- Assessing the results to determine what risks are relevant, how they should be addressed, and any process or security changes required to aid in avoiding the vulnerability in the future (reoccurrence when changes are made to infrastructures such as firewalls and IDS systems).
- Remediation and Rescanning:
- Remediate relevant vulnerabilities. This may also be a risk-based approach as some vulnerabilities may not be found to pose a high risk or direct threat to the company.
- Rescan once remediation is complete to validate the vulnerability is no longer identified during the scanning process.
- Learn from the procedures performed such as what level of effort and sophistication was required to exploit a vulnerability.
It should be noted that a penetration test is a point in time test. Although the actual testing procedures may occur over a period of time such as a week or two, once the testing is complete, the results delivered, and needed remediation performed, the results of the review may lose their relevancy once changes are made to the environment by company personnel. Examples include adding new endpoints, modifying firewall rules, turnover of company security and architecture personnel, etc.
This is why the implementation of strong internal control regarding maintenance of the company’s security and infrastructure and performance of periodic external penetration tests are so important. Be ever vigilant. A fully developed, maintained, and tested incident response plan is an important part of the company’s security posture.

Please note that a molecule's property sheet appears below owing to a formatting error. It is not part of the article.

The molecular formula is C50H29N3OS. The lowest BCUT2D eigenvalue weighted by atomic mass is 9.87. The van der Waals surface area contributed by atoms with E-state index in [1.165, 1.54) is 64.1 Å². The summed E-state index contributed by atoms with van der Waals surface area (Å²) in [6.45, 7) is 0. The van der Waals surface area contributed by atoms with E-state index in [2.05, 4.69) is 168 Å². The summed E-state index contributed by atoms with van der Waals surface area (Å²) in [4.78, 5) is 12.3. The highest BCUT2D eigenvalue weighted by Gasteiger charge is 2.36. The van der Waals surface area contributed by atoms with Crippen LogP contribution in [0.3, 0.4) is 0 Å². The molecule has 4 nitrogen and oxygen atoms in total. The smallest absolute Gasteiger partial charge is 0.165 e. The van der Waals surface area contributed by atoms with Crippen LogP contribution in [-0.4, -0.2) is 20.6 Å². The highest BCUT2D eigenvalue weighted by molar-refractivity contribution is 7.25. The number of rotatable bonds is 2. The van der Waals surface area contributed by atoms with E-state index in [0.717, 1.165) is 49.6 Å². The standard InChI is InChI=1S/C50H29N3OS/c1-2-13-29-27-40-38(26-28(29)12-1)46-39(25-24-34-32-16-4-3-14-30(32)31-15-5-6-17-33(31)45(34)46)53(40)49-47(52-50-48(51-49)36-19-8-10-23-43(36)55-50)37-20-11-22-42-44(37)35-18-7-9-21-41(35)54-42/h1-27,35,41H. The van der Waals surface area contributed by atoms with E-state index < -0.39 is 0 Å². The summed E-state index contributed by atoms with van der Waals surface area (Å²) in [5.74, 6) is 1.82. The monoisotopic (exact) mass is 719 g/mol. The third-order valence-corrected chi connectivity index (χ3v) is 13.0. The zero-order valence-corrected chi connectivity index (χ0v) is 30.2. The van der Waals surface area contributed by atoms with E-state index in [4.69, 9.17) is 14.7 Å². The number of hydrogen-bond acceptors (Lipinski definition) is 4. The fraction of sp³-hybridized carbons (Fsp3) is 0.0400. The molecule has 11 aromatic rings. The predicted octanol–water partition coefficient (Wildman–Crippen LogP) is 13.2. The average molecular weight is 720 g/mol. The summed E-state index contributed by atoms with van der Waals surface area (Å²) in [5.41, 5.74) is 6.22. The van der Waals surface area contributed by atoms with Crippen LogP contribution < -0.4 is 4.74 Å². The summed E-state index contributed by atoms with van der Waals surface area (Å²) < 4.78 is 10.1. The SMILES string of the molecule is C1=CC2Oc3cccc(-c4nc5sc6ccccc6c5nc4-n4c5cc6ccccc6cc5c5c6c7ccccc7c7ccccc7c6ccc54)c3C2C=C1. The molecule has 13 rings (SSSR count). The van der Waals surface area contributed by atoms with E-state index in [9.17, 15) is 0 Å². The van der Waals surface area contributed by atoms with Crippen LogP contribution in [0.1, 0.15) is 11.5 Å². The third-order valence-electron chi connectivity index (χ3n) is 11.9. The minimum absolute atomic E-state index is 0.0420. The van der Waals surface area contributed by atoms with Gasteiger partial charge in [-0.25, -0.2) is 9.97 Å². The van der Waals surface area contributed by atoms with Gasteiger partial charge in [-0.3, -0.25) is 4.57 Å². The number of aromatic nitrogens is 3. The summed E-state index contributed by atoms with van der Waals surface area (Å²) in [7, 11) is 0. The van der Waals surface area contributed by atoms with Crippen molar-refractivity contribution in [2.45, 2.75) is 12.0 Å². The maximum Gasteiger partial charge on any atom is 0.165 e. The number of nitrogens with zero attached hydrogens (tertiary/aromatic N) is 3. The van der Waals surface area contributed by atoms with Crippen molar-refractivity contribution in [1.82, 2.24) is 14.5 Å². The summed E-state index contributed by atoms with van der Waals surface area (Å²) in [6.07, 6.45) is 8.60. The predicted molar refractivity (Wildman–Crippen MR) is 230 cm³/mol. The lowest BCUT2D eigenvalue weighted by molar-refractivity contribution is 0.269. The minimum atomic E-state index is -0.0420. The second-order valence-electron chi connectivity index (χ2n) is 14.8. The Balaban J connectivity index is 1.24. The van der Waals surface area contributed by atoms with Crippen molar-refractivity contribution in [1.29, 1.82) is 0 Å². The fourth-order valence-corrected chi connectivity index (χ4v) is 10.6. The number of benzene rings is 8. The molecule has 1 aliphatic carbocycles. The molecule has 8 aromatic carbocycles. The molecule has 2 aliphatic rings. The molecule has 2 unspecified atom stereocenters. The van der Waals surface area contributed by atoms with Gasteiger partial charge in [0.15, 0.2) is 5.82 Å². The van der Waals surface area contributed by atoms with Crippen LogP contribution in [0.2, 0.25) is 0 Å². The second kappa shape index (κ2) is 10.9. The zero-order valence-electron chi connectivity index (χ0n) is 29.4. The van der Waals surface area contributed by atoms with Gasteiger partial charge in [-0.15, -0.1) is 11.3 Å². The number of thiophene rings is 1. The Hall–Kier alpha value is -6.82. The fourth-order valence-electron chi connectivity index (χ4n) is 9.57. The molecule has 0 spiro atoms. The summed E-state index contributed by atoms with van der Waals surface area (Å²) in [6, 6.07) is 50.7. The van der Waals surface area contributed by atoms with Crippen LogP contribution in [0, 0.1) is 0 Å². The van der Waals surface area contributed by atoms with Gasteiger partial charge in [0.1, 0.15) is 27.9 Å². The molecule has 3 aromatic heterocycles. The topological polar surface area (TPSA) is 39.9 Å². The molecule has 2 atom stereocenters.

Penetration Testing & SOC 2
When considering the AICPA Trust Services Criteria (examples from this source are listed below) and a SOC 2 engagement, there are two control areas where penetration testing would be applicable:
- MONITORING ACTIVITIES
- CC4.1 COSO Principle 16: The entity selects, develops, and performs ongoing and/or separate evaluations to ascertain whether the components of internal control are present and functioning.
- Considers Different Types of Ongoing and Separate Evaluations — Management uses a variety of different types of ongoing and separate evaluations, including penetration testing, independent certification made against established specifications (for example, ISO certifications), and internal audit assessments.